Rare and precious edition of the “Opere di Machiavelli”.
Madame de Pompadour’s beautiful copy,
preserved in its contemporary armorial binding.
Machiavelli, Niccolo. Tutte le opere di Niccolo Machiavelli, cittadino e segretario fiorentino, divise in II tomi, e di nuovo con somma diligenza corrette e ristampate.
2 parts in 2 volumes 4to [270 x 223 mm] of : I/ XVI et 392 pp. ; II/ 12 pp., 556 pp. and one folding plate.
Marbled calf, triple gilt fillets around the covers, arms stamped in gilt in center, ribbed spine with handwritten title. Contemporary binding.
Rare and precious edition of the Opere by Machiavelli missing in Gamba.
Bertelli-Innocenti, 155, n. 60 ; Brunet, III, 1275.
First edition mentioned by Brunet of “the principal editions of Machiavelli’s Opere printed in the 18th century and worthy of being mentioned”. (Brunet)
Machiavelli’s importance is proportional to the interest the 18th century had of politics: as interest in political science increases, so do the references to the Prince.
A real political movement was created. The question of liberty is fundamental to Machiavelli, who associates the law to the desire for freedom, which is what the quest of the Enlightenment was. If the Prince is considered by the Church to be an impious text, many philosophers manifested a keen interest for the “republican” maxims found in this treaty reputed to be odious.
In his own way, Montesquieu continued Machiavelli’s work.
Nicollo Machiavelli (1469-1527) wrote in one session the 26 chapters of the Prince, his masterpiece, in 1513. His last text, The History of Florence, was started in 1520 and finished in 1526, the account ending with the death of Lorenzo di Medici and the alteration of the political balance of Italy.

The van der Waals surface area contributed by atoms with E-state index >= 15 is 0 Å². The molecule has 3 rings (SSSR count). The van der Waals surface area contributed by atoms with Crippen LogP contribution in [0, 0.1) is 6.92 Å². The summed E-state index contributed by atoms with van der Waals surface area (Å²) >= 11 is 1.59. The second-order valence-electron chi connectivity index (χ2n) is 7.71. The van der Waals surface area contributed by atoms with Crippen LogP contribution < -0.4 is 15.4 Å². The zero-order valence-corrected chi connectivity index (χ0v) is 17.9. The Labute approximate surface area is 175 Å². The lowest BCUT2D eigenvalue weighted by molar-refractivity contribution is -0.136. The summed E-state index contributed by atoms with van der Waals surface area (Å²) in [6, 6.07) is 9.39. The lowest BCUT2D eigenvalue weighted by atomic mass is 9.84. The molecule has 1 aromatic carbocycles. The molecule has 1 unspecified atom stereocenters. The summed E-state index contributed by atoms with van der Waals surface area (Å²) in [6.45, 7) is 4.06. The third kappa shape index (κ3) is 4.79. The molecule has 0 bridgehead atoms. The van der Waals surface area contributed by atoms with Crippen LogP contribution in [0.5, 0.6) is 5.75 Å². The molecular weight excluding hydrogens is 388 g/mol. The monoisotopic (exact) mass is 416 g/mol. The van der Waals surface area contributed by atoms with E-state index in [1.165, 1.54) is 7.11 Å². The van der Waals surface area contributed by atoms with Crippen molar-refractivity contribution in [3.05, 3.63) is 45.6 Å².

“His genius principally lied in the way he brilliantly treated modern history. He seized, through his superior genius, the real principles of the constitution of the States, unthreaded their motives with finesse, explained the causes of their revolution; basically, he carved a new road and examined all of the depths of politics.” (Diderot)
A beautiful and precious copy, on large paper, with wide margins, preserved in its attractive contemporary calf binding with the arms of la Pompadour.
From an artistic point of view, she had great influence on her era : “She inspired good taste and the arts during the period she called her “reign”, says the baron Roger Portalis, in his nice book on the Dessinateurs d’illustrations au dix-huitième siècle. It is under her influence and inspiration that Carle Vanloo and Boucher painted, that Bouchardon, Coustou, Falconnet and Pigalle sculpted their marbles ; that Cochin and Eisen drew, that Guay engraved his stones, and each of these artists’ work bears the Pompadour seal.”